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He was prepared to hang up immediately if she answered, but he got a busy signal.

He phoned repeatedly for almost a half-hour, but couldn't get through.

He thought perhaps Diane had taken the phone off the hook, or perhaps she was being bedeviled by calls from the media. But finally his call was answered.

"Yes? Who is this?"

He recognized the high-pitched, squeaky voice.

"Doctor Samuelson? Edward X. Delaney here."


"How is Doctor Ellerbee?"

"At the moment she is sleeping. I prescribed something.

She is destroyed by this."

"I can imagine. Doctor, I have one question for you. You can answer or tell me to go to hell. Did you know, or guess, what she did?"

"Go to hell," the little man said and hung up.

The four Delaneys had an early pickup dinner, mostly leftovers, and then finished decorating the living room, rolled up the rug, and swept and waxed the bare floor. They prepared the midnight supper. Then they all went upstairs to dress.

"Shaving is murder," Delaney said to Monica in their bathroom.

"She got me good."

"Want me to put on bandages or tape?"

"No. I'll leave them open to the air. I've been dabbing on hydrogen peroxide. They'll heal okay. Did you tell the girls what happened?"

"I just said you had assisted in the arrest of a mugger and had been attacked. They seemed satisfied with that."

"Good. When are the boys arriving?"

"They promised to be here by nine."

"What are you going to wear?"

"What would you like me to wear?" she asked coquettishly.

"The short black silk with no back and all the fringe," he said immediately.

"It makes you look like a flapper from the twenties."

"So shall it be," she said, touching his cheek softly.

"My,Poor wounded hero." While they were dressing, she said, not looking at him, "You're absolutely certain she did it, Edward?"

"Absolutely. But you're not?"

"It's so hard to believe-that lovely, intelligent, talented woman."

"Loeb and Leopold were geniuses. There's no contradiction between intelligence and an urge to kill."

"Well, if she's guilty, as you say, I still don't understand why she's not going to be tried for it."

"The law," he said shortly.

"We just don't have enough that'll stand up in court. But she'll pay."

"You think that's enough?" Monica said doubtfully.

"It's a compromise," he admitted.

"I agree with you; a long prison term would have been more fitting. But since that was impossible, I went for what I could get. We all settle, don't we? One way or another. Who gets what they dream? We all go stumbling along, hoping for the best but knowing we're going to have to live with confusion, sometimes winning, sometimes cutting a deal, occasionally just being defeated. It's a mess, no doubt about it, but it's the price we pay for being alive. I like to think the pluses outnumber the minuses. They do tonight. You look beautiful!"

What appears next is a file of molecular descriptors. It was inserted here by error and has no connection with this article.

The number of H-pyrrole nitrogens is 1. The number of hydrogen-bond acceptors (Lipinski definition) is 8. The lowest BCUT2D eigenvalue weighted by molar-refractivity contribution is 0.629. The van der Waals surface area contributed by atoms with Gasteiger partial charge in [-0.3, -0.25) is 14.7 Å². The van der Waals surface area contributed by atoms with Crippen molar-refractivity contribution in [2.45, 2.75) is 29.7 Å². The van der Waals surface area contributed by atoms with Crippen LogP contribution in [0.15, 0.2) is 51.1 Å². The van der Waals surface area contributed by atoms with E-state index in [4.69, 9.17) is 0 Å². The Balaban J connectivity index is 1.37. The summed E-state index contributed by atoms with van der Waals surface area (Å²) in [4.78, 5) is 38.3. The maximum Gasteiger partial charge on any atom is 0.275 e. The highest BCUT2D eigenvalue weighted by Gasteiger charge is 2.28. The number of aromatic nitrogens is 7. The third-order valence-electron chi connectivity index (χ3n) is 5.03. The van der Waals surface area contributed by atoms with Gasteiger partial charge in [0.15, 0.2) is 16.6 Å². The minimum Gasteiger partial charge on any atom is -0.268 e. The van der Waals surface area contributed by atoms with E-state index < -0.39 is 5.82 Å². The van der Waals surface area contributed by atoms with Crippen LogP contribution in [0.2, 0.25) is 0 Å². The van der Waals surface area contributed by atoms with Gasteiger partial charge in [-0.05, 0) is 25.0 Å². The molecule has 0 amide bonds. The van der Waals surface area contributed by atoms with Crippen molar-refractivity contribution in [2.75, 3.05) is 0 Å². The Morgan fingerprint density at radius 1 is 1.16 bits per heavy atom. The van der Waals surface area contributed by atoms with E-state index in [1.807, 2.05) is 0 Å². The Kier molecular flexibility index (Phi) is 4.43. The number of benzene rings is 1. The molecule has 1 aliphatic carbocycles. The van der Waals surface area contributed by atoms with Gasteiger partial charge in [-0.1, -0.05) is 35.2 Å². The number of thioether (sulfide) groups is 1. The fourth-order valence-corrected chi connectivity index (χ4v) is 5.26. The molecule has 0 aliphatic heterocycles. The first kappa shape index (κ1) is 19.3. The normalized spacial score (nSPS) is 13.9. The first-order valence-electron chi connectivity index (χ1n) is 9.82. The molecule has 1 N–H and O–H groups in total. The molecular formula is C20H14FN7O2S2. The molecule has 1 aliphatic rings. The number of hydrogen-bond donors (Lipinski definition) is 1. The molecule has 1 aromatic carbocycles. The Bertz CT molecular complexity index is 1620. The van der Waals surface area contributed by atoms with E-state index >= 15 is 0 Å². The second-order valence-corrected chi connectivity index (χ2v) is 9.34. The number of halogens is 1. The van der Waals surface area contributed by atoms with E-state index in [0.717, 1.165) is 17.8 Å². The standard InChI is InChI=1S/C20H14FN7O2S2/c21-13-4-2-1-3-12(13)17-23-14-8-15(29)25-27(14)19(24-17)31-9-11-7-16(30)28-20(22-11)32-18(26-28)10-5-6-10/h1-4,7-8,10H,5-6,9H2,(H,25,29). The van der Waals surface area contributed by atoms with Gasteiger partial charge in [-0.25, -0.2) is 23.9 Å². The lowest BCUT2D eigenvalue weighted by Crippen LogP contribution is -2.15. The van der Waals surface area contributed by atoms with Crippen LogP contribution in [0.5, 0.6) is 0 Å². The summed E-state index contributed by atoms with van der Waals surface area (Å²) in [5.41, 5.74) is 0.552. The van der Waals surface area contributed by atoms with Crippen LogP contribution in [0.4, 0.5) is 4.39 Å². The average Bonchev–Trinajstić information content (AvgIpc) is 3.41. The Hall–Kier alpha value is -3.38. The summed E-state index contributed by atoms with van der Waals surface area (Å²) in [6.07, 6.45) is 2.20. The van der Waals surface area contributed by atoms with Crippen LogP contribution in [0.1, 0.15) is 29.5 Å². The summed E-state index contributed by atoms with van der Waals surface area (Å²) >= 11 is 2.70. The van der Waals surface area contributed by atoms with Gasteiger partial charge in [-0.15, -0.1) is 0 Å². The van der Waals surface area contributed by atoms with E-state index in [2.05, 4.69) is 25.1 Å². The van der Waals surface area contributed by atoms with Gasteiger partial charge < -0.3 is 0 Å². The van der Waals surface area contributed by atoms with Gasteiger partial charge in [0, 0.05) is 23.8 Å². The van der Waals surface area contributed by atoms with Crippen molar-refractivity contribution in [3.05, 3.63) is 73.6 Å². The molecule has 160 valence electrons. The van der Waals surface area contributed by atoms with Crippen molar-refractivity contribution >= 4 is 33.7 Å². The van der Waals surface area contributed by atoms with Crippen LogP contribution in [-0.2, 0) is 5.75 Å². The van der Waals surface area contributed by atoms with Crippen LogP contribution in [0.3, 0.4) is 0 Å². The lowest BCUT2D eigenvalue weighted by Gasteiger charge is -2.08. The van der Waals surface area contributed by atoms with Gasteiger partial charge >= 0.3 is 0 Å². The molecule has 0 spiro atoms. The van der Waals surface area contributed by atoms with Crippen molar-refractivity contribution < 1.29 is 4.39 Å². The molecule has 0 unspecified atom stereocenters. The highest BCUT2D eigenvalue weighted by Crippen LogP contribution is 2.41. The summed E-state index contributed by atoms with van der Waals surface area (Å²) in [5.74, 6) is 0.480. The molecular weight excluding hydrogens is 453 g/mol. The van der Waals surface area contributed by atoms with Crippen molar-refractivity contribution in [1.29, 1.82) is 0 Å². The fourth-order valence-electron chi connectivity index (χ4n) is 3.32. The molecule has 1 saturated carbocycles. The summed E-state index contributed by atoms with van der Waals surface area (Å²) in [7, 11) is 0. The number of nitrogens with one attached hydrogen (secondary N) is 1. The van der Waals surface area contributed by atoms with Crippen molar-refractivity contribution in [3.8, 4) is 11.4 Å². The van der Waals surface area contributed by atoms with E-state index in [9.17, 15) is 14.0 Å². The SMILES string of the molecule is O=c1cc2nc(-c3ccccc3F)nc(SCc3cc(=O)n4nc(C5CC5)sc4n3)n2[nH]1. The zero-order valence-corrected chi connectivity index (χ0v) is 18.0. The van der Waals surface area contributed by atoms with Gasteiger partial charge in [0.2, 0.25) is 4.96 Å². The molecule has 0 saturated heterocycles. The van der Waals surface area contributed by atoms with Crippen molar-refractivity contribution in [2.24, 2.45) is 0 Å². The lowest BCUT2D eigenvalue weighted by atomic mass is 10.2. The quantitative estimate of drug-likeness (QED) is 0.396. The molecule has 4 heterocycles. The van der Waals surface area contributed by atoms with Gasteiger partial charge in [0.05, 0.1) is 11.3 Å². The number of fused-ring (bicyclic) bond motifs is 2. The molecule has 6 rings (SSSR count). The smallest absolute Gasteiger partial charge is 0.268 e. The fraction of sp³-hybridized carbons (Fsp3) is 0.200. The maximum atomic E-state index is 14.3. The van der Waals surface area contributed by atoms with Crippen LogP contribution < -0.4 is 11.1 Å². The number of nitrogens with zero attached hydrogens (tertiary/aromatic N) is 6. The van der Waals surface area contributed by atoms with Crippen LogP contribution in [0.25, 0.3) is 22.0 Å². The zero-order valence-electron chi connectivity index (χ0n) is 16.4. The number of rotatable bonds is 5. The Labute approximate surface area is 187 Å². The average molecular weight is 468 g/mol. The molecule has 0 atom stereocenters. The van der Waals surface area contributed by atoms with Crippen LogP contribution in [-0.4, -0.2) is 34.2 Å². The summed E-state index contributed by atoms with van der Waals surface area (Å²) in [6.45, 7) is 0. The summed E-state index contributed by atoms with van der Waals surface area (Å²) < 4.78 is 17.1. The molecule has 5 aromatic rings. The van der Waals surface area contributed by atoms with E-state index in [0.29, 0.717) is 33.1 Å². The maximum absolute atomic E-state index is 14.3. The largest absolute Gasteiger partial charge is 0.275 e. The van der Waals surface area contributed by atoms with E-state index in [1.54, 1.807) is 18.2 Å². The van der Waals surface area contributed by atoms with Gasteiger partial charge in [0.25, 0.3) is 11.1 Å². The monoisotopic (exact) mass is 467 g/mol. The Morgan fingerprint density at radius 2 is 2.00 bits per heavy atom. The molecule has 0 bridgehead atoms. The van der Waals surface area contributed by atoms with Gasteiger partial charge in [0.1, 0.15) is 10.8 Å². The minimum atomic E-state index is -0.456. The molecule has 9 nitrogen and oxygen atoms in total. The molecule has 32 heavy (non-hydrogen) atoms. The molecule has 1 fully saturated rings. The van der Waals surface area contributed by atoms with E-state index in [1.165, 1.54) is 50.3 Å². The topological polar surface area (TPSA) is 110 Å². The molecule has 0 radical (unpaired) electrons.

Peter and Jeffrey arrived promptly at nine o'clock, bringing along a bottle of Darn Perignon, which everyone agreed would not be opened until the stroke of midnight. Meanwhile, there were six bottles of Delaney's Korbel brut, and the party got off to a noisy, laughing start.

It took three glasses of champagne before Delaney finally broke down and consented to dance with his wife and stepdaughters. He shuffled cautiously around the floor with all the grace of a gorilla on stilts, and after one dance with each of the ladies was allowed (Allowed?

Urged!) to retire to the side lines where he stood beaming, watching the festivities and making certain glasses were filled.

At 11:30, dancing was temporarily halted while supper was served. There was caviar with chopped onions, grated hardboiled eggs, sour cream, capers, melba toast, quarters of fresh lemon-all on artfully contrived beds of Bibb lettuce.

Monica and Delaney balanced their plates on their laps, but the young people insisted on sprawling on the floor. The television set was turned on so they could watch the mob scene in Times Square.

At about ten minutes to twelve the phone rang. Monica and Delaney looked at each other.

"Now who the hell can that be?" he growled, set his plate aside, and rose heavily to his feet. He went into the study and closed the door.

"Mr. Delaney, this is Detective Brian Estrella. Sorry to bother you at this hour, sir, but something came up I thought you should know about as soon as possible."

"Oh?" Delaney said.

"What's that?"

"Well, right now I'm in Sylvia Otherton's apartment and we've been working on the Ouija board. You read about that in my previous reports, didn't you, sir?"

"Oh, yes," Delaney said, rolling his eyes upward.

"I read about the Ouija board."

"Well, the first question we asked, weeks ago, was who killed him. And the board spelled out "B-L-I-N-D.

Then, the second time, we asked if it was a stranger who killed him, and the board spelled out "NC N-U' "Yes, I recall," Delaney said patiently.

"Very interesting.

But what does it mean?"

"Well, get this, sir…" Estrella said.

"Tonight we asked the spirit of Simon Ellerbee whether it was a man or a woman who killed him, and the Ouija board spelled out "Wiman."

W-I-M-A-N. Now that didn't make much sense at first. But then I realized this board has a slight glitch and is pointing to "I' when it means '0."

If you follow that, you'll see that the killer was blond, not blind. And the board meant to say "No' instead of "Ni' when we asked if the murderer was a stranger.

And the final answer should have been "Woman' instead of "Wiman." So as I see it, sir, the person we're looking for is a blond woman who was not a stranger to the victim."

"Thank you very much," Delaney said gravely.